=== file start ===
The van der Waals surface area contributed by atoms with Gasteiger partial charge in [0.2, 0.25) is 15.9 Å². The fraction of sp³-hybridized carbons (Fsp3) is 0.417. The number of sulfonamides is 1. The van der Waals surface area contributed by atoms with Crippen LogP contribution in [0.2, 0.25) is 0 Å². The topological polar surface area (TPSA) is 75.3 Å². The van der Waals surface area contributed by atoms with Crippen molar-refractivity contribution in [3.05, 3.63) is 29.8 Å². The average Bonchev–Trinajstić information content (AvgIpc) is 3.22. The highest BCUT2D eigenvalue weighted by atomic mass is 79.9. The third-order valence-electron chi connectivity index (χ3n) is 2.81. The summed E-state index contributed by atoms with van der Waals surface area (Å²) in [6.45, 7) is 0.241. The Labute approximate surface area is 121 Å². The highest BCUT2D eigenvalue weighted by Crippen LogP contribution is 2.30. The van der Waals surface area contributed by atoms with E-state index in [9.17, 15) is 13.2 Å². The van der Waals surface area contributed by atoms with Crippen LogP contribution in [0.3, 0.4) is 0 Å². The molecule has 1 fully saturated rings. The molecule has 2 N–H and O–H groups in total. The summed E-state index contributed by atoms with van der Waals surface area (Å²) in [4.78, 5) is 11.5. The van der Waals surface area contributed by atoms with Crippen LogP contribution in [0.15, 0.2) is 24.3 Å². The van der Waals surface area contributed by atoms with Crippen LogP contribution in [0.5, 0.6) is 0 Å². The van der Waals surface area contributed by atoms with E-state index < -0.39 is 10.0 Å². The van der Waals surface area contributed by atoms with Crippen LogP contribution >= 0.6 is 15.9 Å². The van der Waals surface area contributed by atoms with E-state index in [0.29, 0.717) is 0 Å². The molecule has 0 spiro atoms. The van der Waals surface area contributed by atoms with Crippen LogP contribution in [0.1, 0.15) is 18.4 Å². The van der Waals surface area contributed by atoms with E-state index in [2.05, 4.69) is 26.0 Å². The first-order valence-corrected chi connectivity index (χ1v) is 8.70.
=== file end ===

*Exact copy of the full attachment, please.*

The van der Waals surface area contributed by atoms with Gasteiger partial charge in [0.2, 0.25) is 15.9 Å². The fraction of sp³-hybridized carbons (Fsp3) is 0.417. The number of sulfonamides is 1. The van der Waals surface area contributed by atoms with Crippen LogP contribution in [0.2, 0.25) is 0 Å². The topological polar surface area (TPSA) is 75.3 Å². The van der Waals surface area contributed by atoms with Crippen molar-refractivity contribution in [3.05, 3.63) is 29.8 Å². The average Bonchev–Trinajstić information content (AvgIpc) is 3.22. The highest BCUT2D eigenvalue weighted by atomic mass is 79.9. The third-order valence-electron chi connectivity index (χ3n) is 2.81. The summed E-state index contributed by atoms with van der Waals surface area (Å²) in [6.45, 7) is 0.241. The Labute approximate surface area is 121 Å². The highest BCUT2D eigenvalue weighted by Crippen LogP contribution is 2.30. The van der Waals surface area contributed by atoms with E-state index in [9.17, 15) is 13.2 Å². The van der Waals surface area contributed by atoms with Crippen LogP contribution in [0.3, 0.4) is 0 Å². The molecule has 1 fully saturated rings. The molecule has 2 N–H and O–H groups in total. The summed E-state index contributed by atoms with van der Waals surface area (Å²) in [4.78, 5) is 11.5. The van der Waals surface area contributed by atoms with Crippen LogP contribution in [0.15, 0.2) is 24.3 Å². The van der Waals surface area contributed by atoms with Crippen LogP contribution in [0.5, 0.6) is 0 Å². The van der Waals surface area contributed by atoms with E-state index < -0.39 is 10.0 Å². The van der Waals surface area contributed by atoms with Crippen LogP contribution >= 0.6 is 15.9 Å². The van der Waals surface area contributed by atoms with E-state index in [0.29, 0.717) is 0 Å². The molecule has 0 spiro atoms. The van der Waals surface area contributed by atoms with Crippen LogP contribution in [0.1, 0.15) is 18.4 Å². The van der Waals surface area contributed by atoms with E-state index in [2.05, 4.69) is 26.0 Å². The first-order valence-corrected chi connectivity index (χ1v) is 8.70.